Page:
SRINAGAR, India, Asharq al-Awsat and Agencies – As Kashmir struggles with relief and rehabilitation after the devastating earthquake, suspected Islamic militants killed the education minister of Indian-controlled Kashmir Tuesday, during a brazen raid, days after top insurgents ordered a suspension of attacks in the aftermath of South Asia”s earthquake.
Ghulam Nabi Lone, 62, was the third senior Indian official killed by insurgents since 2000, and each of the previous slayings led to major military clampdowns in Kashmir and ratcheted up tension between India and rival Pakistan, both of which claim all the Himalayan territory.
Hours after the killing, Indian Prime Minister Manmohan
Singh called the slaying "dastardly" and said in a statement that "efforts to hamper the earthquake relief work and disturb peace in the state will be thwarted."
In Pakistan”s capital, Islamabad, a Foreign Ministry statement condemned Lone”s killing, saying the country is "against terrorism in all its forms and manifestations."
According to Srinagar police, the attack began at nine o”clock in the morning when two militants hurled a grenade at paramilitary soldiers guarding a residential compound in central Srinagar where lawmakers and ministers lived.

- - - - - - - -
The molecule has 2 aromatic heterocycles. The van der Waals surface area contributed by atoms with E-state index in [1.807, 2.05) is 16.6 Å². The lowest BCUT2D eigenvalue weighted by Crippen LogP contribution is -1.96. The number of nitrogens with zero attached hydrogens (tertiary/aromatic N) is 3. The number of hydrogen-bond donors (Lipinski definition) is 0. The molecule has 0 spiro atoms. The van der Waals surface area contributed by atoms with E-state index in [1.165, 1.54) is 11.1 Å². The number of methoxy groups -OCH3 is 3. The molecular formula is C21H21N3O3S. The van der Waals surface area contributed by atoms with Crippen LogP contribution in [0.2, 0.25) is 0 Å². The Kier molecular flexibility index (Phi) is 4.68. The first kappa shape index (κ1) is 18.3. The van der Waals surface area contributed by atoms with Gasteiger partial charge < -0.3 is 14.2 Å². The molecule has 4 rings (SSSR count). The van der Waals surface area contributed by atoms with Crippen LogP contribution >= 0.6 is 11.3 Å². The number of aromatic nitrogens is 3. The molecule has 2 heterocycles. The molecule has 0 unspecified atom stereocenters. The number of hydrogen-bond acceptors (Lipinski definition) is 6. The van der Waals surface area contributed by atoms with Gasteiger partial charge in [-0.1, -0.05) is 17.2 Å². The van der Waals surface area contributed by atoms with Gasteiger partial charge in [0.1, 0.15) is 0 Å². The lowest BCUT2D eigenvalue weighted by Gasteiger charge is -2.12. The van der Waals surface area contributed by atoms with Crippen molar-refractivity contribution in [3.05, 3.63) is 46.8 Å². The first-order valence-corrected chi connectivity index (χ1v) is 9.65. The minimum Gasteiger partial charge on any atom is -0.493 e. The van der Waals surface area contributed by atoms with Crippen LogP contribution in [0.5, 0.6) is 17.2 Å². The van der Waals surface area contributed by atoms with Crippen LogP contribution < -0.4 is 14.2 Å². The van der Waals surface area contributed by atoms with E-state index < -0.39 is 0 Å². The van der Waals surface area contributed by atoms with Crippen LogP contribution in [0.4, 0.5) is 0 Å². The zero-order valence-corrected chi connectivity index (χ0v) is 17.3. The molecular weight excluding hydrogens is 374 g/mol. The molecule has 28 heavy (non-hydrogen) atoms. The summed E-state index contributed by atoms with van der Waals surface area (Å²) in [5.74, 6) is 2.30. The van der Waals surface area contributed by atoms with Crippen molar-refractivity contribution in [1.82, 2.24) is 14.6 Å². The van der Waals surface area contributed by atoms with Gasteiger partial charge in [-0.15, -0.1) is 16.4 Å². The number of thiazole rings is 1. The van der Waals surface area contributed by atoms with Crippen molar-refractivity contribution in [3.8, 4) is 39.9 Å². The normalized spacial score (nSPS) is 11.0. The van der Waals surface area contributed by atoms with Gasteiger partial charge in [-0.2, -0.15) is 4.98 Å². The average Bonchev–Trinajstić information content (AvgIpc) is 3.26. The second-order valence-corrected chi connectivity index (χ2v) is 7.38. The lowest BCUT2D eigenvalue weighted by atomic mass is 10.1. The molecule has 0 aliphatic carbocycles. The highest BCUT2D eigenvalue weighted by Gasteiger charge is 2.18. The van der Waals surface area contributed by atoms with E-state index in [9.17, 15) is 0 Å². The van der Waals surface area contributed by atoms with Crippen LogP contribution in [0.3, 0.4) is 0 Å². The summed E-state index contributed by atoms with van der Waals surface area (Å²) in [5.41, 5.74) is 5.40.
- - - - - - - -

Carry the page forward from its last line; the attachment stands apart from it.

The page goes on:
The militants then entered the complex, killing one paramilitary soldier and injuring four others, before barging into the home of a lawmaker and firing indiscriminately, said police Supt. Munir Khan. The lawmaker, Yusuf Tarigami, escaped unhurt but a security guard was killed.
The militants then scaled a wall to enter Lone”s house next door and resumed firing, hitting Lone and injuring at least four other people at the minister”s house, Khan said, adding that the education minister died on the way to a hospital.
One of the attackers was killed by soldiers at Lone”s house, and a standoff with the surviving rebel lasted nearly three hours before he escaped, said S. S. Sandhu, inspector general of the Central Reserve Police Force, which guards the residential enclave.
Amid the standoff, the Al-Mansoorian militant group claimed the responsibility for the attack in the Tulsi Bagh area of Srinagar, the summer capital of Indian”s part of Kashmir, the Press Trust of India news agency reported.
However, another militant group, Islamic Front, also claimed responsibility for the attack in a call to Current News Service, a news agency based in Srinagar. The caller did not identify himself, the agency reported.
The attack came despite an order from the United Jihad
Council, an umbrella organization of militant groups, to suspend attacks in the region hit by the Oct. 8 quake that devastated parts of Indian-controlled Kashmir and a wide swath of Pakistan”s portion of the Himalayan territory.
Former militants, analysts and Western diplomats have said militant groups, many of which are based in Pakistani Kashmir, suffered serious losses in the earthquake.
Mehbooba Mufti, a lawmaker and daughter of the state chief minister Mufti Mohd Sayeed told media that the recent attack by militants was due to fear of a rapprochement between India and Kashmir following the recent earthquake that has affected both countries.
The government of Jammu and Kashmir has announced one day of national mourning for the death of the minister.